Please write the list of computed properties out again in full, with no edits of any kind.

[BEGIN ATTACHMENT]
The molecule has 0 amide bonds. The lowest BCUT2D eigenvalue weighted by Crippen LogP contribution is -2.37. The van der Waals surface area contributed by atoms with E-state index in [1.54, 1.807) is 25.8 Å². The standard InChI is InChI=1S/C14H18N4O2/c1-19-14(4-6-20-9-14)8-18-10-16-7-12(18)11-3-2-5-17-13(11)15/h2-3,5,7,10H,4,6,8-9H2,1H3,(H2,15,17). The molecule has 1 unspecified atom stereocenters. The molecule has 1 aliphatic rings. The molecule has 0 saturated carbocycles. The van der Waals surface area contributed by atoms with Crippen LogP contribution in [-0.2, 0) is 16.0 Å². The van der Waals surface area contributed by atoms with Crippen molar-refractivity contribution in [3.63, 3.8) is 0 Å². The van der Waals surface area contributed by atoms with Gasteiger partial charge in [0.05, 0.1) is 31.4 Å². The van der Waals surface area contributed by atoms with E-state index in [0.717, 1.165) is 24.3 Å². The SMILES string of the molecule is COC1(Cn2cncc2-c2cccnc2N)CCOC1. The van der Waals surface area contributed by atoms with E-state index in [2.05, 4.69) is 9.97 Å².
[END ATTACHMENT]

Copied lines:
The molecule has 0 amide bonds. The lowest BCUT2D eigenvalue weighted by Crippen LogP contribution is -2.37. The van der Waals surface area contributed by atoms with E-state index in [1.54, 1.807) is 25.8 Å². The standard InChI is InChI=1S/C14H18N4O2/c1-19-14(4-6-20-9-14)8-18-10-16-7-12(18)11-3-2-5-17-13(11)15/h2-3,5,7,10H,4,6,8-9H2,1H3,(H2,15,17). The molecule has 1 unspecified atom stereocenters. The molecule has 1 aliphatic rings. The molecule has 0 saturated carbocycles. The van der Waals surface area contributed by atoms with Crippen LogP contribution in [-0.2, 0) is 16.0 Å². The van der Waals surface area contributed by atoms with Crippen molar-refractivity contribution in [3.63, 3.8) is 0 Å². The van der Waals surface area contributed by atoms with Gasteiger partial charge in [0.05, 0.1) is 31.4 Å². The van der Waals surface area contributed by atoms with E-state index in [0.717, 1.165) is 24.3 Å². The SMILES string of the molecule is COC1(Cn2cncc2-c2cccnc2N)CCOC1. The van der Waals surface area contributed by atoms with E-state index in [2.05, 4.69) is 9.97 Å².